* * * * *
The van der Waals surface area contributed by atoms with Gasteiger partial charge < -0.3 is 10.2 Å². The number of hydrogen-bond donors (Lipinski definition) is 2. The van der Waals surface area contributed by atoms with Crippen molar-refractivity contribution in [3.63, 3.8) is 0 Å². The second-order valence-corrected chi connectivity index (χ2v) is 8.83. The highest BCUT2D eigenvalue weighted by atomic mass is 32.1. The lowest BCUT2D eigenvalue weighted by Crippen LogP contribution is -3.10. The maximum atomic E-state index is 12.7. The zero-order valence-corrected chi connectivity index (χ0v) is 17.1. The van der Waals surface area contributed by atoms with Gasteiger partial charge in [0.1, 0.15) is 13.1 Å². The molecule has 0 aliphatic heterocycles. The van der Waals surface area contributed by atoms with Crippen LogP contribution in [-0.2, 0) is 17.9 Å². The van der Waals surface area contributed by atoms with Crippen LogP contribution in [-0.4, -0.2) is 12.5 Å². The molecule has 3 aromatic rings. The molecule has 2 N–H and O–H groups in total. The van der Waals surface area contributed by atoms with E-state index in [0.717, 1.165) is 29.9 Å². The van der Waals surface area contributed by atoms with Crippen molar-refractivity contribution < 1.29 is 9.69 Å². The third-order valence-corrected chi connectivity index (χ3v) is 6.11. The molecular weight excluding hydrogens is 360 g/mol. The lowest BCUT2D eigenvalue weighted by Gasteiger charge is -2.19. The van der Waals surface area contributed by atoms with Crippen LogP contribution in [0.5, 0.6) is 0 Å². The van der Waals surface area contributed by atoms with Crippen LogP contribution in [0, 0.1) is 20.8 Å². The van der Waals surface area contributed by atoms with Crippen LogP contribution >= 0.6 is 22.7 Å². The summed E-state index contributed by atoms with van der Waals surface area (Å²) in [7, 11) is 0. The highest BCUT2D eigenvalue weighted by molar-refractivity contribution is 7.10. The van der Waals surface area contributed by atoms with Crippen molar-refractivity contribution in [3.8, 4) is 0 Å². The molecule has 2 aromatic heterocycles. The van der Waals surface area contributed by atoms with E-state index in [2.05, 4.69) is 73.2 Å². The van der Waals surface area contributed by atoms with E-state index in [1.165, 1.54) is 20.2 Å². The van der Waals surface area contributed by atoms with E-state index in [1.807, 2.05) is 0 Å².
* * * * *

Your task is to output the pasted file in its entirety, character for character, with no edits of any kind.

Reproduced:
The van der Waals surface area contributed by atoms with Gasteiger partial charge < -0.3 is 10.2 Å². The number of hydrogen-bond donors (Lipinski definition) is 2. The van der Waals surface area contributed by atoms with Crippen molar-refractivity contribution in [3.63, 3.8) is 0 Å². The second-order valence-corrected chi connectivity index (χ2v) is 8.83. The highest BCUT2D eigenvalue weighted by atomic mass is 32.1. The lowest BCUT2D eigenvalue weighted by Crippen LogP contribution is -3.10. The maximum atomic E-state index is 12.7. The zero-order valence-corrected chi connectivity index (χ0v) is 17.1. The van der Waals surface area contributed by atoms with Gasteiger partial charge in [0.1, 0.15) is 13.1 Å². The molecule has 0 aliphatic heterocycles. The van der Waals surface area contributed by atoms with Crippen LogP contribution in [-0.2, 0) is 17.9 Å². The van der Waals surface area contributed by atoms with Crippen LogP contribution in [-0.4, -0.2) is 12.5 Å². The molecule has 3 aromatic rings. The molecule has 2 N–H and O–H groups in total. The van der Waals surface area contributed by atoms with E-state index in [0.717, 1.165) is 29.9 Å². The van der Waals surface area contributed by atoms with Crippen molar-refractivity contribution < 1.29 is 9.69 Å². The third-order valence-corrected chi connectivity index (χ3v) is 6.11. The molecular weight excluding hydrogens is 360 g/mol. The lowest BCUT2D eigenvalue weighted by Gasteiger charge is -2.19. The van der Waals surface area contributed by atoms with Crippen LogP contribution in [0.5, 0.6) is 0 Å². The van der Waals surface area contributed by atoms with Crippen LogP contribution in [0, 0.1) is 20.8 Å². The van der Waals surface area contributed by atoms with Crippen LogP contribution >= 0.6 is 22.7 Å². The summed E-state index contributed by atoms with van der Waals surface area (Å²) in [7, 11) is 0. The highest BCUT2D eigenvalue weighted by molar-refractivity contribution is 7.10. The van der Waals surface area contributed by atoms with Crippen molar-refractivity contribution in [3.8, 4) is 0 Å². The molecule has 2 aromatic heterocycles. The van der Waals surface area contributed by atoms with E-state index in [2.05, 4.69) is 73.2 Å². The van der Waals surface area contributed by atoms with E-state index in [1.165, 1.54) is 20.2 Å². The van der Waals surface area contributed by atoms with E-state index in [1.807, 2.05) is 0 Å².